Tropical wetlands research

The Department (including through the Environmental Research Institute of the Supervising Scientist, a partner in the National Centre for Tropical Wetland Research) undertook research, risk assessments and other technical work to protect the ecology of wetlands. Work during 2003-04 provided information about managing feral pig damage, the herbicide Tebuthiuron, endocrine-disrupting compounds, and the weed Mimosa pigra.

In addition, the Department began a collaborative assessment of the risks posed by ginger ants, Solenposis germinata, to seabird colonies at Ashmore Reef, and continued to provide technical guidance, notably for the Ramsar Convention's Scientific and Technical Review Panel, the Millennium Ecosystem Assessment and Wetlands International projects, and the coastal wetland component of the Reef Water Quality Protection Plan.

Result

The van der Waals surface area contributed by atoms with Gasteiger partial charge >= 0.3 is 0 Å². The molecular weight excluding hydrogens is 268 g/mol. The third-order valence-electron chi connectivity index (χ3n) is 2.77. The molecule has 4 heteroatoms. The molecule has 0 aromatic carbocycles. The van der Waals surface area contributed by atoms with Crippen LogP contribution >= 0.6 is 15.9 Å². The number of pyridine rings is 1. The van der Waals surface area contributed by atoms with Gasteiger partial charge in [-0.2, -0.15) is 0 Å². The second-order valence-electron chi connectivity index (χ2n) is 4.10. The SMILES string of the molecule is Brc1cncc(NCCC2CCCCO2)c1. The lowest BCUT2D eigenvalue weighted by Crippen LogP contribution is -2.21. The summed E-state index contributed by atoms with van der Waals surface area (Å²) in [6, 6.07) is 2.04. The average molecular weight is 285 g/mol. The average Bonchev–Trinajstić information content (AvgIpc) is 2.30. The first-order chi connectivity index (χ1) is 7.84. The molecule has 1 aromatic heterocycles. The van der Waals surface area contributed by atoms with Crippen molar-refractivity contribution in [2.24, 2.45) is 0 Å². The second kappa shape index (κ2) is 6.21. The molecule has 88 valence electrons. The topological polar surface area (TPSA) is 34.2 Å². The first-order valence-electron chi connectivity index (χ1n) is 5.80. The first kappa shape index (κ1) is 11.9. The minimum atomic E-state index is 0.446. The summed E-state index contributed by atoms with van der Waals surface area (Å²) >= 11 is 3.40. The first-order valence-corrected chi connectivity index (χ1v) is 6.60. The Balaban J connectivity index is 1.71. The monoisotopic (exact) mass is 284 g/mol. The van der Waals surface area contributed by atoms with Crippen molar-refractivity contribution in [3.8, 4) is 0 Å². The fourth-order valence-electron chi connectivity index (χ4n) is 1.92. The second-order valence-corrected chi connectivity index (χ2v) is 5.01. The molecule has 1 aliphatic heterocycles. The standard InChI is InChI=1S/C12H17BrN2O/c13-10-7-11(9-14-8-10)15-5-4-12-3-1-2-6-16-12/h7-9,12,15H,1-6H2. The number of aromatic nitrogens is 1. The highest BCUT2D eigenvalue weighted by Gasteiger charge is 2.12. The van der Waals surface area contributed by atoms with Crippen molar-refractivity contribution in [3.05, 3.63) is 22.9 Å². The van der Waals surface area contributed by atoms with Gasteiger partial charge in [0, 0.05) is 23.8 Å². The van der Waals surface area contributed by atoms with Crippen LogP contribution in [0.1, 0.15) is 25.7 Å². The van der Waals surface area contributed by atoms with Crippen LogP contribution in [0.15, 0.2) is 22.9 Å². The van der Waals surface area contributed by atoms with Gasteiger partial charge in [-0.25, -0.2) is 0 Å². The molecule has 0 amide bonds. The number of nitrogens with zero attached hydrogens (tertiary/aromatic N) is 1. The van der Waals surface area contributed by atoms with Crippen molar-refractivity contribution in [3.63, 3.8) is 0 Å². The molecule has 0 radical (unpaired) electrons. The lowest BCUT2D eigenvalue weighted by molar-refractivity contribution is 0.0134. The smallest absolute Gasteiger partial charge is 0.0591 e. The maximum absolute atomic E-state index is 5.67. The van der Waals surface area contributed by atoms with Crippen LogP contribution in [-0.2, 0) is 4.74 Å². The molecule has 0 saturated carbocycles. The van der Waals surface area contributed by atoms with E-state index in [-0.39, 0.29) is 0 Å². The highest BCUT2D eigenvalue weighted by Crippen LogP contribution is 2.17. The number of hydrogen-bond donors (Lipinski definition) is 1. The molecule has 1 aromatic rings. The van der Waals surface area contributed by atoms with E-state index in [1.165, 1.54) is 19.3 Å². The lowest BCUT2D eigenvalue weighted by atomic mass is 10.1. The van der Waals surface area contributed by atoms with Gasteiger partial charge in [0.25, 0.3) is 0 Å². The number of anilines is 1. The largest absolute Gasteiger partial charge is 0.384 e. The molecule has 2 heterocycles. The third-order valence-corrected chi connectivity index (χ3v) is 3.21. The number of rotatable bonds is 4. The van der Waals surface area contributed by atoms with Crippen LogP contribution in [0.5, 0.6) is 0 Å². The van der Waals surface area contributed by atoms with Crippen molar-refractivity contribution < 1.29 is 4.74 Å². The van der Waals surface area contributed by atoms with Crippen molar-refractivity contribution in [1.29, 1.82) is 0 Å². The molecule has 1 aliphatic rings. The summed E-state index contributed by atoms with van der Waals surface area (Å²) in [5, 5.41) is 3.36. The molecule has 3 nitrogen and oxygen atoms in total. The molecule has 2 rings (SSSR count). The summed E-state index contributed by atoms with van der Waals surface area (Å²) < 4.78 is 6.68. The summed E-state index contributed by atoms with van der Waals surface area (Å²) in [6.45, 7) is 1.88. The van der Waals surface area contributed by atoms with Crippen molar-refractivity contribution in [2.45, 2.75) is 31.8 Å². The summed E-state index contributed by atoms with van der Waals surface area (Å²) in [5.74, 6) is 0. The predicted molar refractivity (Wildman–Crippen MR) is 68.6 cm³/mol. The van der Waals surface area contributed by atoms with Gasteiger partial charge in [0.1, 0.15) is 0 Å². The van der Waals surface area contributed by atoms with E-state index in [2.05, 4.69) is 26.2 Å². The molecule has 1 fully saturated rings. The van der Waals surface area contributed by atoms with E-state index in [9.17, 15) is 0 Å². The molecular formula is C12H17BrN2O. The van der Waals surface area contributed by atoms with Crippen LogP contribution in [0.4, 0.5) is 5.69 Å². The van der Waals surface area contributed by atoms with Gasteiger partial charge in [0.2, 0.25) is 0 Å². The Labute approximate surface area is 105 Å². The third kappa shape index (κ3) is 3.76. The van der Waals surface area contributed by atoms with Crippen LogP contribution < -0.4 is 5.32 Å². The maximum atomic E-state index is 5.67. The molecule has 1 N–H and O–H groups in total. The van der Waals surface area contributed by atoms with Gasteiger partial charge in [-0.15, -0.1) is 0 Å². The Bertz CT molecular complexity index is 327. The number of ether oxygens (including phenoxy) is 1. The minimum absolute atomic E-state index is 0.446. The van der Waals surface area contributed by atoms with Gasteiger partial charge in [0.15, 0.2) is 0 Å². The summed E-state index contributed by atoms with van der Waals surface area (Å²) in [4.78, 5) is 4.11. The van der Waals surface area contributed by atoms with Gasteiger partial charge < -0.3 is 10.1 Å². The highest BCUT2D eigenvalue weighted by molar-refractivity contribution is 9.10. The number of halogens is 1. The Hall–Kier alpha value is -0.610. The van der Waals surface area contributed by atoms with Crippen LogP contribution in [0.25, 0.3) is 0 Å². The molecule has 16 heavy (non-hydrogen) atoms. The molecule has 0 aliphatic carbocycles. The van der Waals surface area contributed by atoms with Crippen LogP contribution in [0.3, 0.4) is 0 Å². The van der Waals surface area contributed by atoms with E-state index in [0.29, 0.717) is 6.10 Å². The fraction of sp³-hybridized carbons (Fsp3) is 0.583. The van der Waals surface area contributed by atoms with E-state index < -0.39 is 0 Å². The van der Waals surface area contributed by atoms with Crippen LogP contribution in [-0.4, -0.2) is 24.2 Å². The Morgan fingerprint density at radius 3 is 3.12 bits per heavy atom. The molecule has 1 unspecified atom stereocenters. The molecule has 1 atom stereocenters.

The Department improved management of nationally and internationally significant Australian wetlands, promoted wetlands conservation internationally, and supported the sustainable management of tropical river systems.

Report on performance information

Tables 27 and 28 report performance results against the indicators in the 2003-04 portfolio budget statements.

Table 27: Conservation and sustainable use of inland waters including rivers, groundwater and wetlands (departmental appropriation)
Performance information Result
'Accuracy, timeliness and comprehensiveness of advice provided to the Minister on the conservation and sustainable use of inland waters.' Timeframes were met and policy advice met the Minister's requirements.
'Extent to which significant freshwater ecosystems are protected and restored.' Activities in 2003-04 set in place decision tools, risk assessments and research to support action to protect freshwater ecosystems. Information will be provided in the next State of the Environment Report due in 2006 and the Sustainable Rivers Audits of the Murray-Darling Basin and the Lake Eyre Basin.